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GM, UAW tout expanded work at Tenn. auto plant
November 21, 2011 / 4:01 PM / in 6 years

GM, UAW tout expanded work at Tenn. auto plant

* Spring Hill plant to make Chevy Equinox next year

* UAW to increase membership by at least 1,300 at plant

* Second product to begin production for 2015 model year

By Bernie Woodall

SPRING HILL, Tenn., Nov 21 (Reuters) - General Motors Co will add nearly 1,900 jobs at a former Saturn plant in Tennessee by 2014, the company and the United Auto Workers said on Monday.

GM said it would begin making the Chevrolet Equinox small sport-utility vehicle, or crossover, at Spring Hill in the second half of 2012, with a $61 million investment. This will add 685 jobs, 91 of which are salaried.

UAW President Bob King said the return of assembly work at the plant for the first time since 2009 was an example of the cooperation between the union and automakers. King said he would highlight the expansion of work at Spring Hill as he continues attempts to organize nonunion Japanese, German and South Korean auto plants located mainly in the U.S. South.

“Spring Hill has a history as one of GM’s most innovative and flexible plants,” said Cathy Clegg, head of labor relations for the No. 1 U.S. automaker.

Broad outlines of plans for the expanded work were announced in September when GM and the UAW reached a four-year labor deal. A hallmark of that agreement was new work at several plants, including Spring Hill, instead of raises for veteran union auto workers.

The second phase of the Spring Hill plant’s expansion will be the addition of a yet-unnamed midsize vehicle by 2014 for the 2015 model year, GM said. It will hire some 1,196 workers who will begin work in 2013 for that product.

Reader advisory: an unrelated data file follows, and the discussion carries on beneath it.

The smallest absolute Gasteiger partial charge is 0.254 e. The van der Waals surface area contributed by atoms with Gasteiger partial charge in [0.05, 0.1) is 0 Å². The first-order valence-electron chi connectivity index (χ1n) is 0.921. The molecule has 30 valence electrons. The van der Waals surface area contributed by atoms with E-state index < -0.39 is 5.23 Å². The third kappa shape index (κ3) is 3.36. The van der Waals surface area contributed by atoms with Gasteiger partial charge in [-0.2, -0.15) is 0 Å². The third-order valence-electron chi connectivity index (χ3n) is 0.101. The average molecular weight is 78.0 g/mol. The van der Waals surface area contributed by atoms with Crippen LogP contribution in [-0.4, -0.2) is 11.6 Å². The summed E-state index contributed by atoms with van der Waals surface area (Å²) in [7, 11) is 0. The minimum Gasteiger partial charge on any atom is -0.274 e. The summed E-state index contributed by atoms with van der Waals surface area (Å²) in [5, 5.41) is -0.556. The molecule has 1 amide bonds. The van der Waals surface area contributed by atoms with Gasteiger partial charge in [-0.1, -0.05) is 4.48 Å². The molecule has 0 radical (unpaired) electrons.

GM said it would invest $183 million for that product at Spring Hill.

Of the total of 1,881 jobs to be filled at the Tennessee plant, 1,684 will be UAW-represented workers.

The nearly 400 workers GM has on layoff will get the first chance to fill the Spring Hill jobs and new posts opening at its Wentzville, Missouri, plant, said company spokeswoman Kimberly Carpenter.

The new hires will receive hourly pay of nearly $16, compared with about $29 for veteran assembly workers. The second-tier pay is to rise to about $19 per hour over the four years of the labor deal.

GM first signaled in January 2010 that Spring Hill might reopen as an assembly plant, but it was not until this summer’s labor negotiations with the UAW that the plans were announced.

Spring Hill was put on “idled” status in 2009 when GM shut 14 plants as it went through bankruptcy. It lost its assembly line production that year, but remained open mainly as an engine plant, and employed about 1,000 workers.

In its heyday as the center of production for the Saturn brand of cars and SUVs, the Spring Hill plant employed more than 8,000 workers.

GM uses two Ontario plants to make Equinox. Both are running three shifts.

Demand for the crossover Equinox is the reason for the expansion at Spring Hill, GM and UAW officials said.

Through October, GM had sold 163,200 Equinoxes in the United States, up 45 percent from a year earlier.

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